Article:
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Undergraduate Researchers Showcase Projects at the 3rd Annual CS Research Expo

This past April, The UT Dallas Computer Science Department held the Third Annual Computer Science Research Expo (CSREX) as a way to encourage undergraduate students to engage in research. Computer Science and Software Engineering students from around Texas and the Southwest submitted their research papers, posters, and software demos for the Expo. The Expo aimed to promote undergraduate research by having computer science (CS) and software engineering (SE) undergraduate students present their research. Undergraduate UT Dallas CS/SE Students were especially encouraged to participate. “Not everyone needs to wait until graduate school to do research.  Many students have interesting and original ideas much earlier, and the Computer Science Undergraduate Research Expo provides a forum for them to explain those ideas and get feedback from a group of both peers and experts,” said Prof. John Cole, UT Dallas CS Professor and the CSREX Chair, about CSREX and the importance of undergraduate students participating in research.

In addition to submissions from UT Dallas students, the 2017 Computer Science Research Expo received numerous submissions from students outside of UT Dallas including from New Mexico State University, University of Texas at El Paso, and the University of Texas at Arlington. In total, through the highly selective submission process, only seven undergraduate submissions were selected for presentation based on the quality of the research.

The following is a list of all the undergraduate research projects presented at the 2017 Third Annual Undergraduate Computer Science Research Expo:

The 15-minute student presentations ranged from research papers to posters to software demos. The presentations covered a wide variety of topics in computer science including cyber security, computing theory, intelligent systems, interactive computing, networking, software engineering, and systems. The presentations subsequently were judged by the Drs. Khiem Le, Benjamin Raichel, Charles Shields, and Professors John Cole, Michael Christiansen, and Shyam Karrah.

Prof. John Cole, UT Dallas CS Professor and the CSREX Chair,   “Not everyone needs to wait until graduate school to do research.  Many students have interesting and original ideas much earlier, and the Computer Science Undergraduate Research Expo provides a forum for them to explain those ideas and get feedback from a group of both peers and experts.”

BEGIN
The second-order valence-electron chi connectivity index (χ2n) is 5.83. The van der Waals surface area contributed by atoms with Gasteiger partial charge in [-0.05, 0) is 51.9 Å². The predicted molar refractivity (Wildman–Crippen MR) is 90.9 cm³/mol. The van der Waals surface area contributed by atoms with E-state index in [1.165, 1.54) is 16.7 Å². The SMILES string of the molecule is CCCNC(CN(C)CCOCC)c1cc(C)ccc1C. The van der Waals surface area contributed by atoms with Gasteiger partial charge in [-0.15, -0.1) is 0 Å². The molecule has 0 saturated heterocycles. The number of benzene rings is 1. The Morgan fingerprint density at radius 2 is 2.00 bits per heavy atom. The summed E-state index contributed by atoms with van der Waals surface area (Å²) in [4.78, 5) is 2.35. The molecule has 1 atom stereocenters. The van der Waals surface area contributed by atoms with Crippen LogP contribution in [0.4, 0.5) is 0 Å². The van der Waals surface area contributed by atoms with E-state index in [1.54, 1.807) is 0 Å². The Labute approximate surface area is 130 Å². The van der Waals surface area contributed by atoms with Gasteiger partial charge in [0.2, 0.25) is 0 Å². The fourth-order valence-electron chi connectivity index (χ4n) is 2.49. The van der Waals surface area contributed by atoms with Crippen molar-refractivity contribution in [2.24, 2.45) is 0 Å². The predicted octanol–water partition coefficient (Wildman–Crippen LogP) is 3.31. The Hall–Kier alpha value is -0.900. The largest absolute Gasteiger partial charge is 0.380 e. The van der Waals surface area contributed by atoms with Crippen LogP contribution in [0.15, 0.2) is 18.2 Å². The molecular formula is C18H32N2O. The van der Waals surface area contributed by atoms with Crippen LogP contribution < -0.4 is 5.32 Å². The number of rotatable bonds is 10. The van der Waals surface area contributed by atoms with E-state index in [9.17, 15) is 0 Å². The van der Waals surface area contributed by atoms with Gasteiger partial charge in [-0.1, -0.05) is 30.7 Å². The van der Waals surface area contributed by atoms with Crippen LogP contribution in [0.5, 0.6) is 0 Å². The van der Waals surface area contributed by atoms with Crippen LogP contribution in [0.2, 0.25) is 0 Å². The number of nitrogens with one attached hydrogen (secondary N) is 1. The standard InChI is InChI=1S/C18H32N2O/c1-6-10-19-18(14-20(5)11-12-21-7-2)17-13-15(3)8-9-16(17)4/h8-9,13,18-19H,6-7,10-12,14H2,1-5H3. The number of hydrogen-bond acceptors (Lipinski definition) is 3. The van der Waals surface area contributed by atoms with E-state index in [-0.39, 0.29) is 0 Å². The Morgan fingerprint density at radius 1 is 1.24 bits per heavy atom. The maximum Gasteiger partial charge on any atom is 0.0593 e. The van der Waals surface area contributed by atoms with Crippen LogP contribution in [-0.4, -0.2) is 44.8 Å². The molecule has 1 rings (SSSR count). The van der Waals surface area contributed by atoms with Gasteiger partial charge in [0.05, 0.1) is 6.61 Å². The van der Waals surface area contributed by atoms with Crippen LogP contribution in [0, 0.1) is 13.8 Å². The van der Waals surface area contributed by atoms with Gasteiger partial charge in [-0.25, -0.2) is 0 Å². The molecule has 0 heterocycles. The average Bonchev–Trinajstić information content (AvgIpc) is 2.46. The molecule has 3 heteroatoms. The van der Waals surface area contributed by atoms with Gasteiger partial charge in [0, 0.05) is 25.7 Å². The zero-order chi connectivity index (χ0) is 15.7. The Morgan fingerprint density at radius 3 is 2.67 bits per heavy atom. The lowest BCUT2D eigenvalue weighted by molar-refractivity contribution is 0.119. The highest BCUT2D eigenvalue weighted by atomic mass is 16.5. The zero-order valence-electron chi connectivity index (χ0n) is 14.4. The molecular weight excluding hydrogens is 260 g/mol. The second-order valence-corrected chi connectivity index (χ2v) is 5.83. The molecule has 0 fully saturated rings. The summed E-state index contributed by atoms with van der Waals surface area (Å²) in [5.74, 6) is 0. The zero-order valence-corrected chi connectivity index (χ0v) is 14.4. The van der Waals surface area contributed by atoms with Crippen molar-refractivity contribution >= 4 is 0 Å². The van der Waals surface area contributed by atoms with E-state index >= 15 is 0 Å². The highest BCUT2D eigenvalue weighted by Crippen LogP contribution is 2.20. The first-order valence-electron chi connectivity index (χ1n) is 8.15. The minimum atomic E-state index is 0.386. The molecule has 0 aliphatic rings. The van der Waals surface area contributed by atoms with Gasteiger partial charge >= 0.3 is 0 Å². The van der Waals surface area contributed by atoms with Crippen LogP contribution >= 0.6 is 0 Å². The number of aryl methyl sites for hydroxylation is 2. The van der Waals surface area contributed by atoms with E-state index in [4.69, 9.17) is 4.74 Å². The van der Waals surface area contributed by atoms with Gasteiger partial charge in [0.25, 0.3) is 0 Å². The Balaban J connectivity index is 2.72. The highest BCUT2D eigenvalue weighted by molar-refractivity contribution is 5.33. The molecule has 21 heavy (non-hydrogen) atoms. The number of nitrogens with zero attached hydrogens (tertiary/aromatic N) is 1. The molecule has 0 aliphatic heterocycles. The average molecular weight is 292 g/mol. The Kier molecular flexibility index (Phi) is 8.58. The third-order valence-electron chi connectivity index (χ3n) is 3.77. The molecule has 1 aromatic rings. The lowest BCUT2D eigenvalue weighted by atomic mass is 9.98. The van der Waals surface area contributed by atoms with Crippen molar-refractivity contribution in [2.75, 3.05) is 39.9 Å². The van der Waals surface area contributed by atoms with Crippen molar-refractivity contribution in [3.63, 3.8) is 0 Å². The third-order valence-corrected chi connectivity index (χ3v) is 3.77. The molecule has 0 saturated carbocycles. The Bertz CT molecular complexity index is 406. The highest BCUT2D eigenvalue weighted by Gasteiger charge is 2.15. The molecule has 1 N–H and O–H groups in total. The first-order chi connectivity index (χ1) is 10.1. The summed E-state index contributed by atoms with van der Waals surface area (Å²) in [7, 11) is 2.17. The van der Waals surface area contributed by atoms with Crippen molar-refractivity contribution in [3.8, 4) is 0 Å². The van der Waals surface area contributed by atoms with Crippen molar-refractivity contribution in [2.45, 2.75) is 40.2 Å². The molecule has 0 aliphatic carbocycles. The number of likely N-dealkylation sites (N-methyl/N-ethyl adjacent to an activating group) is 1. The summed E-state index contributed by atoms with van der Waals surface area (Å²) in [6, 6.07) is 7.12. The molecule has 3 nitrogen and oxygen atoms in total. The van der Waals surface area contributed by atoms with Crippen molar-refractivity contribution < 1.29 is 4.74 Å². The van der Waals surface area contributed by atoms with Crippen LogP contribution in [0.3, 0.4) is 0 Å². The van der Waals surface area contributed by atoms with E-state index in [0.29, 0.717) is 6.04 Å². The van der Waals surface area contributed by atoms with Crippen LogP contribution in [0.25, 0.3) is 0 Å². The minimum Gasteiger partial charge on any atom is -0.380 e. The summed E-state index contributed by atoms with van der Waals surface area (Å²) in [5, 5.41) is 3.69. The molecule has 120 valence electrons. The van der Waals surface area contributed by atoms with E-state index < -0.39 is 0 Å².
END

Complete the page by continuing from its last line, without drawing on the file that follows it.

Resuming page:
The following were the top three winning research projects for the Third Annual Computer Science Research Expo:

First Place: Predicting Energy Consumption of Campus Buildings – Brett Pelkey, Yifan Hao and Huiping Cao – New Mexico State University

Second Place: Development of a Persian News Corpus and Natural Language Tool Kit –Mavis Francia – The University of Texas at Dallas

Third Place: The Introduction of a Safety-based State Machine for Improved System Safety Analysis – Samuel Benton – The University of Texas at Dallas

The expo also included a series of brief talks given by UT Dallas CS faculty members. Dr. Zygmunt Haas gave a short presentation on the importance of attaining a PhD and the advantages of obtaining a PhD from UT Dallas. Drs. Janell Straach, Cong Liu, Xiaohu Guo, Murat Kantarcioglu, Ding-Zhu Du, and Nicholas Ruozzi highlighted research currently being conducted in, Cyber Security, Computer Systems, Machine Learning and Language Processing, Software Engineering, Networking, Computing Theory, and Intelligent Systems groups, respectively, within the UT Dallas CS Department.

Click here to view all the photos from the Third Annual Computer Science Research Expo (CSREX).


ABOUT THE UT DALLAS COMPUTER SCIENCE DEPARTMENT

The UT Dallas Computer Science program is one of the largest Computer Science departments in the United States with over 2,100 bachelor’s degree students, more than 1,000 MS master’s students, 150 Ph.D. students, and 86 faculty members, as of Fall 2016. With The University of Texas at Dallas’ unique history of starting as a graduate institution first, the CS Department is built on a legacy of valuing innovative research and providing advanced training for software engineers and computer scientists.

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